Bar Ankh’ is the name by which our pha­ra­o­hs ance­stors knew the school and its mea­ning is the hou­se of life… In the mea­ning lies the value and con­tent that the school car­ri­es and the role it plays in the life of socie­ty, but the ance­stors’ inte­r­e­sts in the school rea­ched the point of cal­ling it ‘the hou­se of life’, mea­ning that educa­tion end sci­en­ce is about life…

Archa­e­o­lo­gi­cal discove­ri­es have proven the exi­sten­ce of schools in dif­fe­rent areas throug­hout anci­ent Egypt, as the­re was a school aro­und the (Rames­se­um) temp­le and ano­t­her in the city mona­ste­ry in the The­bes Ceme­te­ry (Luxor), and in the city establis­hed by Akhe­na­ten (Tell el-Amar­na area in Minya gover­nora­te) the archa­e­o­lo­gi­sts found the ruins of the Dar al-Hay­at school and it was made up of two buil­dings. A school was discove­red in the city of Ain Shams, a school of medi­ci­ne in Sas, a school in Aby­dos, in Tel Bas­ta, and other educa­tio­nal and moral valu­es were taught in the Pha­ra­o­nic School.

Scri­bes wri­ting the tel­ly of sla­ve tribute

Over­look­ing what was men­tio­ned in the Pha­ra­o­nic papy­ri that the archa­e­o­lo­gi­sts found (unfortu­na­te­ly, they are now in many famous muse­ums of the wor­ld, and the­re are not many of them in Egypt). We note that the ori­gin of the establis­h­ment of the school is to teach the child or stu­dent a set of moral and educa­tio­nal valu­es, which are the basis for buil­ding a nor­mal per­so­na­li­ty side by side with lear­ning to write. 

It is based on the idea that the­re is no value for know­led­ge wit­hout ethi­cs. Rat­her, the pha­ra­o­hs made their sages into the ance­stors of wri­ting, know­led­ge and wis­dom (and the god Jahou­ti and the god­dess Shath for books and libra­ri­es). The sages of the Pha­ra­o­hs with their wis­dom and sayings through the suc­ces­si­ve times of the Pha­ra­o­nic rule, cre­a­ted basic refe­ren­ces for tea­ching educa­tio­nal valu­es in the Pha­ra­o­nic school, and the­re are many examp­les of that.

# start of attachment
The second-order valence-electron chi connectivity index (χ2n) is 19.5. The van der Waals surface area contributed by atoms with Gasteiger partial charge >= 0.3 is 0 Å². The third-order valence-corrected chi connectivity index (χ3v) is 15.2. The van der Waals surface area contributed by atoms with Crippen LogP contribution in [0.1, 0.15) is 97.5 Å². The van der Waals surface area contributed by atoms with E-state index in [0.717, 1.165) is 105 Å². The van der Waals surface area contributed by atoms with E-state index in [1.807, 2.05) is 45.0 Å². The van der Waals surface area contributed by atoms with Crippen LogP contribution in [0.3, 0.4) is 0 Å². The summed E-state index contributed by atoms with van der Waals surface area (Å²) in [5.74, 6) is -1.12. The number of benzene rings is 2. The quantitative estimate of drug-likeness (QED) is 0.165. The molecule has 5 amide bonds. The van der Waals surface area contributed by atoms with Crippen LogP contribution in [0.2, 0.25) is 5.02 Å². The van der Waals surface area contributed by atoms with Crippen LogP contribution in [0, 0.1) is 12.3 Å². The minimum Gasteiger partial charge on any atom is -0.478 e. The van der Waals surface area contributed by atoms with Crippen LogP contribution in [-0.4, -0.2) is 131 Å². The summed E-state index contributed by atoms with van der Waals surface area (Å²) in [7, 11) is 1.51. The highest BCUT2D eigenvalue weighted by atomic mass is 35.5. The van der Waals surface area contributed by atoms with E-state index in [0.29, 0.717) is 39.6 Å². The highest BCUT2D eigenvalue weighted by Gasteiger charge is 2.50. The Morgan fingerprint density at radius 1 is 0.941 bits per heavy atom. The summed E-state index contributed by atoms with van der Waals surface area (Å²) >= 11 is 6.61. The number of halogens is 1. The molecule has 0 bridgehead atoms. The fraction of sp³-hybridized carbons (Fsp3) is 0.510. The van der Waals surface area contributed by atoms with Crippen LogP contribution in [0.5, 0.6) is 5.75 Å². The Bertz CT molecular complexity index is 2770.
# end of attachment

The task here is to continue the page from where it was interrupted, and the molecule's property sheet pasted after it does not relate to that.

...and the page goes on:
Among them is the text of the papy­rus that Annie wro­te to his son, which is a proven refe­ren­ce for tea­ching in the schools of anci­ent Egypt.

Do not be mean or intru­si­ve. When you are in someone’s hou­se and see or hear somet­hing, remain silent. 

Do not reve­al it to any­o­ne. Do not be tal­ka­ti­ve and be care­ful in your words, becau­se the destruction of a per­son is in his tongue. Do not rely on others’ money.

If you were brought up and taken as a wife gift, remem­ber your mot­her, for she car­ri­ed you for a long time, and after your bir­th her breast was in your mouth for three years. She was not dis­gu­sted by your filth. After you ente­red school, she remai­ned caring for you.

Do not eat whi­le ano­t­her is stan­ding near you wit­hout rea­ching your hand with the bre­ad to him. Don’t be too heavy on your belly.

Do not make your­self the boss of your wife at home. Get to know her and help her.

Do not sit whi­le an older per­son stands, even if you are of hig­her stan­ding.

If you have lear­ned anyt­hing, then what is it?

Then comes the son’s respon­se to his father:

I wish I was like you and fol­low your advi­ce. Your words make my heart hap­py, and my mind under­stands them.